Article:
The French war on terror in the Sahel desert, now Wagner mercenaries are a problem
NATO is expanding its presence in the Middle East. This is in response to the demand of US President Donald Trump to strengthen the Alliance’s role in the fight against terrorism in Iraq. Alliance Secretary General Jens Stoltenberg declared NATO’s readiness to prevent the revival of the Islamic State in the region.
The decision to restart the Iraqi mission of NATO was made at a meeting of defense ministers of the alliance member countries in Brussels on February 12. “We discussed the situation in the Middle East and North Africa region, crises are a challenge for us,” Jens Stoltenberg said at a press conference yesterday at NATO headquarters. “The defense ministers reaffirmed their support for Iraq and agreed to activate our mission in this country.”
We are talking about the continuation and expansion of the NATO training mission, which provides for the training of Iraqi security forces. About 500 advisers and instructors from alliance countries take part in the mission. Jens Stoltenberg emphasized that “NATO is in Iraq at the invitation of the Iraqi government”: “All our activities there are in close contact with the Iraqi leadership. The goal of our mission is to increase the capacity of the Iraqi security forces to pnd men. For Macron, France has already done its part and asks for the intervention of other European armies to control the borders with Mauritania, Libya, Algeria, Niger, and Burkina Faso.
Furthermore, since last year, the jihadist groups of Mali, free to move undisturbed because the state is absent, have begun to foster the flames of inter-ethnic conflicts, exacerbating the ancient feuds between farmers and ranchers, between Peul and Dogon.
Paris has therefore decided to reorganize its military presence on the ground thanks to a more restricted device and more connected to local armies, which mainly launches targeted attacks against the leaders of the jihad. A new strategy has already paid off: on 16 September, the French military killed Adnan Abu Walid al-Sahrawi, their “priority enemy” in the Sahel and founder of the Islamic State in the Greater Sahara.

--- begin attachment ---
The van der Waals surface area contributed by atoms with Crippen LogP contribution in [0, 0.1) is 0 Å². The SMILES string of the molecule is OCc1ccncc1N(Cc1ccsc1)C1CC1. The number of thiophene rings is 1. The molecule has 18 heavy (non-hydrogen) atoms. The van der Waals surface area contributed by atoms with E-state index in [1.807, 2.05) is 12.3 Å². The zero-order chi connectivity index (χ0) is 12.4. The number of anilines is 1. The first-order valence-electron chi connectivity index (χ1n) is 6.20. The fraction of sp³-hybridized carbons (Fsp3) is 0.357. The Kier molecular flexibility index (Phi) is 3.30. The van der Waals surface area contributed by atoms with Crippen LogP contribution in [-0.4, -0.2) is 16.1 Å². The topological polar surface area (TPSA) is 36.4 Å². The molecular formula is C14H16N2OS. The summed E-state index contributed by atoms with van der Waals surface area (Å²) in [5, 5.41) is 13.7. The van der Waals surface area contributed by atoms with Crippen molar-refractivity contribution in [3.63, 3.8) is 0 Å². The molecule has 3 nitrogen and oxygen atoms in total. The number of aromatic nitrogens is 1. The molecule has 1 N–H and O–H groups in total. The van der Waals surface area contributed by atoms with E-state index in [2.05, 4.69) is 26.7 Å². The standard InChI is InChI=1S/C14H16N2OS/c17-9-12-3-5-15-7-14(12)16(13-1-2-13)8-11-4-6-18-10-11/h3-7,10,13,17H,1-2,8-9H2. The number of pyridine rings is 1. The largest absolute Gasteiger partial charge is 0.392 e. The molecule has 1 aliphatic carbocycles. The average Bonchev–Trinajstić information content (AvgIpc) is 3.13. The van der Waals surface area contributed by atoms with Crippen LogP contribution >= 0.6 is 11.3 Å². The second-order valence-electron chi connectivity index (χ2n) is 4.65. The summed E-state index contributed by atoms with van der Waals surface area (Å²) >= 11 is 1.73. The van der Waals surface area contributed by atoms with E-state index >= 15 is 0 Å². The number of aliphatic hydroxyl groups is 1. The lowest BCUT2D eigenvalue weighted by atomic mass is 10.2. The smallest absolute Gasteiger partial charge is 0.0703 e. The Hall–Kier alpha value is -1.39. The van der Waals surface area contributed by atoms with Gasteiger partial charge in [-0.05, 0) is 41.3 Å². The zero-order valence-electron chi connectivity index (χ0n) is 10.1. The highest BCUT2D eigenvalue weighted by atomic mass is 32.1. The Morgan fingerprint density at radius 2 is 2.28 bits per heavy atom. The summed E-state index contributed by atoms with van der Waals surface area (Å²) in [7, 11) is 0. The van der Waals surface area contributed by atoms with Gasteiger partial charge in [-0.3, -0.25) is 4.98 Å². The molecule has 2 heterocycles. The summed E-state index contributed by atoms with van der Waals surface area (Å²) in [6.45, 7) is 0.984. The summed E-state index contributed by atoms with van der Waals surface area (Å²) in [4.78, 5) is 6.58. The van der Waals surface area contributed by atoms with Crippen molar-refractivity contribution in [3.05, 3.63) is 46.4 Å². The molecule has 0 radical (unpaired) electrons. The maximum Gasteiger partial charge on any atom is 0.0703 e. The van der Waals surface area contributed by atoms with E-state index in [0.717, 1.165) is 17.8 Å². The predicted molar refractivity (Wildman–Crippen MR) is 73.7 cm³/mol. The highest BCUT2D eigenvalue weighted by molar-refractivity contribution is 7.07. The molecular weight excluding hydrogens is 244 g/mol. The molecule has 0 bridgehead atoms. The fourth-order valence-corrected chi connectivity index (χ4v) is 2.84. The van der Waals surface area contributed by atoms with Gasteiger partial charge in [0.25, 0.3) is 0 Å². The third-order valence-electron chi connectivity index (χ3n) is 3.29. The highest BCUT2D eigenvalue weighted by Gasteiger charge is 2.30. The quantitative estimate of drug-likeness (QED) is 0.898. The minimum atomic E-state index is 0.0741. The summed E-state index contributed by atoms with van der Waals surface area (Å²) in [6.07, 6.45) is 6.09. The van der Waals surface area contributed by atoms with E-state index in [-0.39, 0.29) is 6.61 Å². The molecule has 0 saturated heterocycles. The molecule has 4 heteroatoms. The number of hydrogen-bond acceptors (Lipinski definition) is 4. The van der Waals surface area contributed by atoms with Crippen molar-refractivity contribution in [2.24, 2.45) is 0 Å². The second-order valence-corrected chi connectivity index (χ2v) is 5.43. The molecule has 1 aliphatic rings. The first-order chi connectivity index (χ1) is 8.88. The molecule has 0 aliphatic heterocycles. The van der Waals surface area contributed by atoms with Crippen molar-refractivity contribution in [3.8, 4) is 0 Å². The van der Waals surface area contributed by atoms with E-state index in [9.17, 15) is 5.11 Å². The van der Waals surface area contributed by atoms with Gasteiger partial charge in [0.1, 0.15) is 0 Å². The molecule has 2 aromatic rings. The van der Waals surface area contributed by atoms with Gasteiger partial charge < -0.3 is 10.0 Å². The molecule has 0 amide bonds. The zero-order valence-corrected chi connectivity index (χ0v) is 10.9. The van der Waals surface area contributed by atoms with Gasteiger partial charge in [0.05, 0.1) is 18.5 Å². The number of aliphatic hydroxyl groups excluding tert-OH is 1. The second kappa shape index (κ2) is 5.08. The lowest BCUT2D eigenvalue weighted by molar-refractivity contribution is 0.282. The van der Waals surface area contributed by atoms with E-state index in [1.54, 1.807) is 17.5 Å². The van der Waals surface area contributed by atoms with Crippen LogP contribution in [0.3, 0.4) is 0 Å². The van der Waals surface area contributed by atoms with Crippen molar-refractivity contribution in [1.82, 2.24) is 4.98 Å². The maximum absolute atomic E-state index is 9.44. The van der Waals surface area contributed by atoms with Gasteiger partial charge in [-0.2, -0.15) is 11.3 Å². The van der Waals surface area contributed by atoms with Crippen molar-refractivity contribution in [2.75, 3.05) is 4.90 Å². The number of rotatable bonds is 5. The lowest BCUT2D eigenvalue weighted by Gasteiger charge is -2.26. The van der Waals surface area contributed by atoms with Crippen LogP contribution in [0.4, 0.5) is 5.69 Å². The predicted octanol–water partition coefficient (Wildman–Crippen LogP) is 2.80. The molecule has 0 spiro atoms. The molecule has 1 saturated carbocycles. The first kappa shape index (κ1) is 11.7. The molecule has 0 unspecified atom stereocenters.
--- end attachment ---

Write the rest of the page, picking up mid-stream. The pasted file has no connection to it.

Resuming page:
Since 2011, Al-Sahrawi has been responsible for most of the bloodiest offensives in Mali, Niger, and Burkina Faso. Its end is also the demonstration that, albeit by reducing its troops, Paris is not willing to leave Mali nor the war against terrorism in the region. Especially since the EUTM Mali mission is now operational in the African country, made up of 700 soldiers from 25 European countries.
That is not the opinion of the prime minister of Bamako, Choguel Maiga, who yesterday in the United Nations tribune criticized Paris for having “let her country fall on deaf ears.” Maiga also said he had to fill the void that Paris leaves with the withdrawal of most of his troops. That adds to the new protest of thousands of protesters who every week in the capital reaffirm their support for the transitional authorities and ask for closer ties with Russia. In the background, there are controversies on the Malian authorities that have started with the Russian private security company Wagner to conclude a military collaboration contract.
News has circulated that the Bamako government is close to reaching a deal with Wagner to send a thousand Russian mercenaries in a contract worth over 10 million dollars a month. According to the same sources, the agreement could also guarantee the Wagner group access to three mineral deposits, two of gold and one of magnesium.
The French Defense Minister, Florence Parly, has risen against Wagner paramilitary company, close to the Kremlin and already massively present in Libya and the Central African Republic. “We cannot be present in Mali with mercenaries.” But any intervention by the Russian paramilitary company also scares the rest of the European Union. As the High Representative for Foreign Affairs and Security Policy Josep Borrell said, the presence of Russian contractors “would compromise EU cooperation and have immediate consequences for the Bamako government.”